Turkey's lira mounted a massive turnaround late on Dec. 20 after President Recep Tayyip Erdoğan introduced a series of steps that he said will ease the burden of the ailing currency on Turks, while vowing to press on with a low-rates policy that led to the currency slide.
The lira, which was down more than 11% at around 18.4 versus the dollar earlier, strengthened some 10% after the announcement by Erdoğan. It traded at 14.90 versus the dollar at 1831 GMT.
The recovery comes as the dollar came under pressure as U.S. Treasury yields slipped following a blow to Democratic spending plans in Washington and on concerns about the continued spread of the Omicron coronavirus variant.
Speaking after a cabinet meeting, Erdoğan said the measures would ensure citizens would not have to convert their lira into foreign currency over the lira crash, including a deposit guarantee promise.
"We are presenting a new financial alternative to citizens who want to alleviate their concerns stemming from the rise in exchange rates when they evaluate their savings," Erdoğan said.
"With the interest rate cuts, we will all see how inflation will start falling within months," he said. "This country will no longer be a heaven for those adding to their money with high interest rates, it will not be an import haven."
He also called on "everyone with money, access to finance" to contribute to investments and pledged steps to aid exporters and pensioners.
The president's push for 500 basis points of interest rate cuts since September has set off Turkey's worst currency crisis in two decades, with the lira crashing 35% in the last 30 days.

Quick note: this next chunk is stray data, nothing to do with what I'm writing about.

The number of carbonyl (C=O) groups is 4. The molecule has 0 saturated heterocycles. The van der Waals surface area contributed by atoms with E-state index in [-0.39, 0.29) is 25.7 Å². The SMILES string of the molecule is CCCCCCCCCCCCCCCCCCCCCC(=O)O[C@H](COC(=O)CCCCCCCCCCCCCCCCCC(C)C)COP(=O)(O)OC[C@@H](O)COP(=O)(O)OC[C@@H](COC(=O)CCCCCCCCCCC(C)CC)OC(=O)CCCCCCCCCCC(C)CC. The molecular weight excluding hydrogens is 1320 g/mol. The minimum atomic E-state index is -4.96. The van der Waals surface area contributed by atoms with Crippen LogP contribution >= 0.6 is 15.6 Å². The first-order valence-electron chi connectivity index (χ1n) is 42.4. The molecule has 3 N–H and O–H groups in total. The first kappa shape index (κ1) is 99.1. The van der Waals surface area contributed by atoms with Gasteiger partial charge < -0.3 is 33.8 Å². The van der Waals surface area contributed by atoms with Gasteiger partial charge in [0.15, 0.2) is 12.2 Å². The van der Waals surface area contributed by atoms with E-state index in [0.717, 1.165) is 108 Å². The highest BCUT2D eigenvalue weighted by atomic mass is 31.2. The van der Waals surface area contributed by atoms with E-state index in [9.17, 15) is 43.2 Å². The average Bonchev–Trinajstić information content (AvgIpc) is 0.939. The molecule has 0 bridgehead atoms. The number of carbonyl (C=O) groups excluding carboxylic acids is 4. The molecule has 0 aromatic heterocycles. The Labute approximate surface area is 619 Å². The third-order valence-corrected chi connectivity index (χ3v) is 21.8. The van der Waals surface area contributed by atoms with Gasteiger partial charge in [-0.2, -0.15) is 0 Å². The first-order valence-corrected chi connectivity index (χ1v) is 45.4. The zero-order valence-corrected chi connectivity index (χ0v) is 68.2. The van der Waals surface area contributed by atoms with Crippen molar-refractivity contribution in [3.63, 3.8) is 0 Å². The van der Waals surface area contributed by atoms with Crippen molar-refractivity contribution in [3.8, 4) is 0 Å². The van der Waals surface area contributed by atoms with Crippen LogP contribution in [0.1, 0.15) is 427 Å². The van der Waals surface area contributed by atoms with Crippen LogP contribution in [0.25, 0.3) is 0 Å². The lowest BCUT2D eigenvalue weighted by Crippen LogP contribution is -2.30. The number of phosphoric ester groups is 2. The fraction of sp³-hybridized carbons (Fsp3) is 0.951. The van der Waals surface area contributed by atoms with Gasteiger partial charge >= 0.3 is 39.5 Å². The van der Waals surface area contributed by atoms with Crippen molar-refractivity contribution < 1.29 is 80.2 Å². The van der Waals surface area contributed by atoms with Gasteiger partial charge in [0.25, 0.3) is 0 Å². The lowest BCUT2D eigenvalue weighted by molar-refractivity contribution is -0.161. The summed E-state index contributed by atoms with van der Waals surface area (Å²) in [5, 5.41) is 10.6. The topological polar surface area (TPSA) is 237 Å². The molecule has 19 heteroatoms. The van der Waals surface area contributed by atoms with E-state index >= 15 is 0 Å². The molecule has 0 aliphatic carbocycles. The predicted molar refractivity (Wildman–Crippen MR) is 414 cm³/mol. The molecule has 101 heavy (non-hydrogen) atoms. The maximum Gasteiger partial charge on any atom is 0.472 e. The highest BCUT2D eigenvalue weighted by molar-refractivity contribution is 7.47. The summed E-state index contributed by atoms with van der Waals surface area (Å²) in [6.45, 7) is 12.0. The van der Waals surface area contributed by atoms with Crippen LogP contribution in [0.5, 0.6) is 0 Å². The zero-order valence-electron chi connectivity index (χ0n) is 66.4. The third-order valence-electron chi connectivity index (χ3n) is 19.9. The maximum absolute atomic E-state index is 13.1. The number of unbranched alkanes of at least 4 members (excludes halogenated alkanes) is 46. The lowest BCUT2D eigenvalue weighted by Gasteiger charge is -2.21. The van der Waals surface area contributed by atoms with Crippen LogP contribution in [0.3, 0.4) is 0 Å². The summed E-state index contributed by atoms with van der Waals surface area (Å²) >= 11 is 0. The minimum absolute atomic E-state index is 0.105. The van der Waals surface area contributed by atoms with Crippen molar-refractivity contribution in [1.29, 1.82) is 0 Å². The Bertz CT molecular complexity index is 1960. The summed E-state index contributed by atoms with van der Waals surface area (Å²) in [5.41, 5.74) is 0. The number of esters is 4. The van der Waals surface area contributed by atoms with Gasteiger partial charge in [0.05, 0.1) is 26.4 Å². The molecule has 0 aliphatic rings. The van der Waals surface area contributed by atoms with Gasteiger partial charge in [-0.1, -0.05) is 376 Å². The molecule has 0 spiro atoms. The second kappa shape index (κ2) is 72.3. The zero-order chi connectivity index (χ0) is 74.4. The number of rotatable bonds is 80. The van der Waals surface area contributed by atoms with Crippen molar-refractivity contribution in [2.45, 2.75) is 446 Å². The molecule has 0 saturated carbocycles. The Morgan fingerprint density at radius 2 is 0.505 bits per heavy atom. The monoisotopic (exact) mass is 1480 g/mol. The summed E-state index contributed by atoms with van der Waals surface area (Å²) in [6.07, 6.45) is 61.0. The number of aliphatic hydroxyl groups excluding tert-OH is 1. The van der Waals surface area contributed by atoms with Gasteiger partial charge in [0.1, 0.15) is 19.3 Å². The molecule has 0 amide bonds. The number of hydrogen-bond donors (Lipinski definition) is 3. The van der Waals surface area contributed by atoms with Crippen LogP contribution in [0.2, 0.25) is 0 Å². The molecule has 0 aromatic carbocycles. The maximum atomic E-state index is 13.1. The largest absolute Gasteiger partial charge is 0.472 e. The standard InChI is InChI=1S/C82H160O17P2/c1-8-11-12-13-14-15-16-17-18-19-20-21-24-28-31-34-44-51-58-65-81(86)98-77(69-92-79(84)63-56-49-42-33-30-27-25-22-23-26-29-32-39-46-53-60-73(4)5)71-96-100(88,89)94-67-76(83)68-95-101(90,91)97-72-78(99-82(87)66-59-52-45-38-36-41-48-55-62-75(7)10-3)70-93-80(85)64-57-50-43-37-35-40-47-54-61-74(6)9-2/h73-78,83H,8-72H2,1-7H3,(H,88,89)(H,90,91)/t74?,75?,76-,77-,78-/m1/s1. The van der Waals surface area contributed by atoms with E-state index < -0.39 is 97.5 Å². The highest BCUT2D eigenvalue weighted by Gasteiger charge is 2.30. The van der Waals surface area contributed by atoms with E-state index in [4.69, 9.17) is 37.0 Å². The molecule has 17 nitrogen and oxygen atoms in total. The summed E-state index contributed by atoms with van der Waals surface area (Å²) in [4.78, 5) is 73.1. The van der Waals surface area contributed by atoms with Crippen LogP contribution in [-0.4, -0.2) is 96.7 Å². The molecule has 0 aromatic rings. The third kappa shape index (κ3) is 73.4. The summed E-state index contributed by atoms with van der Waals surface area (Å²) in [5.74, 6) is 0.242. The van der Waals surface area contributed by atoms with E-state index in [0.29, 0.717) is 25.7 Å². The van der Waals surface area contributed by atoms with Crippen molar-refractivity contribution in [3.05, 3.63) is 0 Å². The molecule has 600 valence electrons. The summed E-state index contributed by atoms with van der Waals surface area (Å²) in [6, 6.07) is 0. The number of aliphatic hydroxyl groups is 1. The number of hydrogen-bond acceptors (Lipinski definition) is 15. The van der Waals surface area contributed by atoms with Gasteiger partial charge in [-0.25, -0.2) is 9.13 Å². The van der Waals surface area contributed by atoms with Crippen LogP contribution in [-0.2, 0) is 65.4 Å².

Economists have called his low-rates model reckless and said inflation would soar to beyond 30% next year.
Erdoğan defended his economic policy on Sunday and likened the currency volatility to attacks on the country's economy that have roots in 2013 nationwide protests, which began in Istanbul's Gezi Park over access to green space.
"We're lowering interest rates. Don't expect anything else from me. As a Muslim, whatever (Islamic teaching) requires I will continue to do that," he said, referring to Islamic finance in which high interest, or usury, is typically avoided.
Despite widespread criticism and the rapid fallout for the economy -- including Turks' fast eroding incomes and savings -- Erdoğan has forged ahead with his so-called new economic programme that prioritises exports and lending.
Under pressure from the president, the central bank cut rates again last week by 100 points, sending real rates deeper into negative territory, a red flag for investors and savers.
Inflation jumped to 21% last month and is expected to pass 30% next year.
The lira has lost more than half of its value this year and is by far the worst performer among peers for three years running, due largely to damaged monetary credibility, analysts say.
In an attempt to slow the selling and address what it called "unhealthy" prices, the central bank has intervened five times this month. Bankers' calculations show it has sold more than $6 billion from its already depleted foreign reserves.
On Dec. 18, Turkey's largest business group TÜSİAD called on the government to abandon the low rates policy and return to "rules of economic science."